Delirium was diagnosed according to the Confusion Assessment Method for the ICU, a standardized evidence-based tool that enables the quick and accurate identification of delirium in both clinical and research settings [14]. Subsequently, the severity of delirium was classified according to the Richmond Agitation Sedation Scale, and grade 2 or higher was diagnosed as severe [1517], which required the administration of antipsychotics or sedatives.

Medications used

We investigated the medications used for the treatment of HF and its complications, including those that had been used before hospitalization and continued after admission and those that were prescribed within 3 days of admission. Medications used for the treatment of HF included angiotensin-converting enzyme inhibitors or angiotensin receptor blockers (ACE-inhibitor/ARB), beta-blockers, diuretics, digoxin, and pimobendan. Medications for the treatment of complications included antiarrhythmics, anticoagulants, antihistamines, benzodiazepine receptor agonists for insomnia, anxiolytic benzodiazepines, asthma medication, antiepileptics, steroids, selective serotonin reuptake inhibitors, and serotonin noradrenaline reuptake inhibitors. Anxiolytic benzodiazepines included etizolam and clotiazepam. Benzodiazepine receptor agonists for insomnia included zolpidem, eszopiclone, brotizolam, triazolam, and estazolam.

Statistical analysis

Categorical variables were compared using Fisher’s exact test, and ratios or ordinal variables were compared using Student’s t-test. Results are expressed as mean ± standard deviation for continuous variables and number (percentage) for categorical variables. The odds ratios (ORs) and 95% confidence intervals (CIs) were also determined using logistic regression analysis. P < 0.05 was considered statistically significant for all tests. All P-values < 0.001 are expressed as P < 0.001.

First, the association of all variables with the occurrence of severe delirium was evaluated using univariate analysis. Multivariate logistic regression models were created using backward stepwise selection to include variables with P values < 0.1 in the univariate analysis to exclude confounding factors and test for an independent association with the occurrence of severe delirium.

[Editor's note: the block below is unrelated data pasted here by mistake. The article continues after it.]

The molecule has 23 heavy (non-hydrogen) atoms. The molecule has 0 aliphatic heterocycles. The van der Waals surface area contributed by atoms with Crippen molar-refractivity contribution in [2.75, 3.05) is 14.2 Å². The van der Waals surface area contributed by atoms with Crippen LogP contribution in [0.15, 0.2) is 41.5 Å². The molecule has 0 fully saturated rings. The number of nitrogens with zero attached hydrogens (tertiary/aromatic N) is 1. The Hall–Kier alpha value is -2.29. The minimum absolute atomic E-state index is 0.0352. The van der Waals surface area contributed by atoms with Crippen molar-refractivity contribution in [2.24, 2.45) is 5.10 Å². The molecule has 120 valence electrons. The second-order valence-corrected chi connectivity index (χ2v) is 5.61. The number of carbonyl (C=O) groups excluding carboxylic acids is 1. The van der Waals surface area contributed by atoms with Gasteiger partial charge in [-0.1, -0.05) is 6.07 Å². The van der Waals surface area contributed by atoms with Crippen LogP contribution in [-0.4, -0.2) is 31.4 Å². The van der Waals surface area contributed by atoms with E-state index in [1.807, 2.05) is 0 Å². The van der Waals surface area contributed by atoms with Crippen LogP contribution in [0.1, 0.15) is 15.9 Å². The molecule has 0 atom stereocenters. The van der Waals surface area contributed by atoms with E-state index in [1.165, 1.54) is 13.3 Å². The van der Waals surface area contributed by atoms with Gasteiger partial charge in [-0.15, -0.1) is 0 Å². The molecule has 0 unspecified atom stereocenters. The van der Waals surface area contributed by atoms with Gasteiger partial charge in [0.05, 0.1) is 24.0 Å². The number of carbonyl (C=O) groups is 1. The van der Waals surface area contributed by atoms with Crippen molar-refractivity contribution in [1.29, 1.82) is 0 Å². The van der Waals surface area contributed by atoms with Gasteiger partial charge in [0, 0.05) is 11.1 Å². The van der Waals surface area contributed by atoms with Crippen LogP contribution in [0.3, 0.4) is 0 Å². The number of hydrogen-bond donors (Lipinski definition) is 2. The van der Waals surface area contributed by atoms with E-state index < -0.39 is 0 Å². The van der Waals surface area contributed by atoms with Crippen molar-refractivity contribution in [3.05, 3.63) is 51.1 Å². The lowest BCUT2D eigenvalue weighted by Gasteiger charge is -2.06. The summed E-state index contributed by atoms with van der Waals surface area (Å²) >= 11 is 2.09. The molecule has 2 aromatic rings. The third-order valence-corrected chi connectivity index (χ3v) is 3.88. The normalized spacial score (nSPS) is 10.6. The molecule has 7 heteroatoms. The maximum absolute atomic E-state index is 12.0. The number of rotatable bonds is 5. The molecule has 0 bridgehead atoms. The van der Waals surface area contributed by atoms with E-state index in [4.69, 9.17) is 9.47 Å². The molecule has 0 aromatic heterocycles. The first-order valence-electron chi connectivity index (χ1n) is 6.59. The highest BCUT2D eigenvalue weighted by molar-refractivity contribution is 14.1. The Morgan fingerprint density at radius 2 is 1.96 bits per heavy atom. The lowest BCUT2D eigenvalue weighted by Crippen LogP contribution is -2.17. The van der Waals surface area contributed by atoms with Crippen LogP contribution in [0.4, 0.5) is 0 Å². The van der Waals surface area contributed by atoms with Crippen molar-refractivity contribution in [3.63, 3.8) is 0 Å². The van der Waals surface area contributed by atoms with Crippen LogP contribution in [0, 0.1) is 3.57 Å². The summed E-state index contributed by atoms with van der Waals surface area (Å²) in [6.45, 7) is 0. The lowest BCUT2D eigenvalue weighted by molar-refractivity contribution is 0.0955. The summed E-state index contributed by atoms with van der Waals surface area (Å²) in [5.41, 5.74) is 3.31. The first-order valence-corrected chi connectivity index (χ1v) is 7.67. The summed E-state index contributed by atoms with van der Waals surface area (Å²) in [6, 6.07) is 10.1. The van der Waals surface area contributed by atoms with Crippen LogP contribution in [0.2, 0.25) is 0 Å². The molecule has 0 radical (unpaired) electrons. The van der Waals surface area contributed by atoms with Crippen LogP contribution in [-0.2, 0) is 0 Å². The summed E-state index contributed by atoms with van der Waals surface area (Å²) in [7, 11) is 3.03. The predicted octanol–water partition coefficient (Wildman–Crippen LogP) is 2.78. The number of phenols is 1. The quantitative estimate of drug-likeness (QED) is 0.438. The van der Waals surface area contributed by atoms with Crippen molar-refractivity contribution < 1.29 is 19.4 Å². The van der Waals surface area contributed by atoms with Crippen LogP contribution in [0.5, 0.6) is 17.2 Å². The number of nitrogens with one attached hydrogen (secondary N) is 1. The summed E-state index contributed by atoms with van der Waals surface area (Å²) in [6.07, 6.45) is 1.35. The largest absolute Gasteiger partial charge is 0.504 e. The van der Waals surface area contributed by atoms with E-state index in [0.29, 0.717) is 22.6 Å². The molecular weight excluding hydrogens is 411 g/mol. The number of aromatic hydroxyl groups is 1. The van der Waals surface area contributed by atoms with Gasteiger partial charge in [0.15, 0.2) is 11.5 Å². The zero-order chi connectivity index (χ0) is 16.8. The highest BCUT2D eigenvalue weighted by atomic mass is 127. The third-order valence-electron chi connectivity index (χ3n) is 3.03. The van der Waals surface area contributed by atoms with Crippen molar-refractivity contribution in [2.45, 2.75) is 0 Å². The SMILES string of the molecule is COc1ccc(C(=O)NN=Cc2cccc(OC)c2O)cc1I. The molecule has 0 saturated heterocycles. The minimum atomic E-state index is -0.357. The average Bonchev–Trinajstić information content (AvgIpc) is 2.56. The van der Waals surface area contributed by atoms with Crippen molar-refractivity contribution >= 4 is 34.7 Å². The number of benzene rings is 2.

We also assessed whether including or excluding medications associated with severe delirium from models adjusted for traditional risk factors would lead to a greater ability to predict the occurrence of delirium.

C statistics analogous to the area under the receiver operating curve were estimated to compare the discriminatory abilities of these models [18]. The statistical significance of differences was compared using the method described by DeLong et al [19]. The increase in discriminatory ability after the inclusion of medications that correlated with severe delirium was further examined by assessing the net reclassification improvement (NRI) and integrated discrimination improvement (IDI) [20]. To create cross-tabulation, we classified the probability of severe delirium into four categories, < 2.9%, 2.9% to 5.6%, 5.6% to 10%, and > 10%, based on the median value and the quartiles of the predicted probability in all patients. The continuous NRI values evaluated changes in the estimated prediction probabilities between different models. The IDI considered differences in discrimination slopes between different models, where the discrimination slope is defined as the difference between the mean of the estimated prediction probabilities, taken as continuous variables for individuals with events and the corresponding mean for those without events. Statistical analyses were conducted using R software (version 3.3.1, R Foundation for Statistical Computing; http://www.Rproject.org).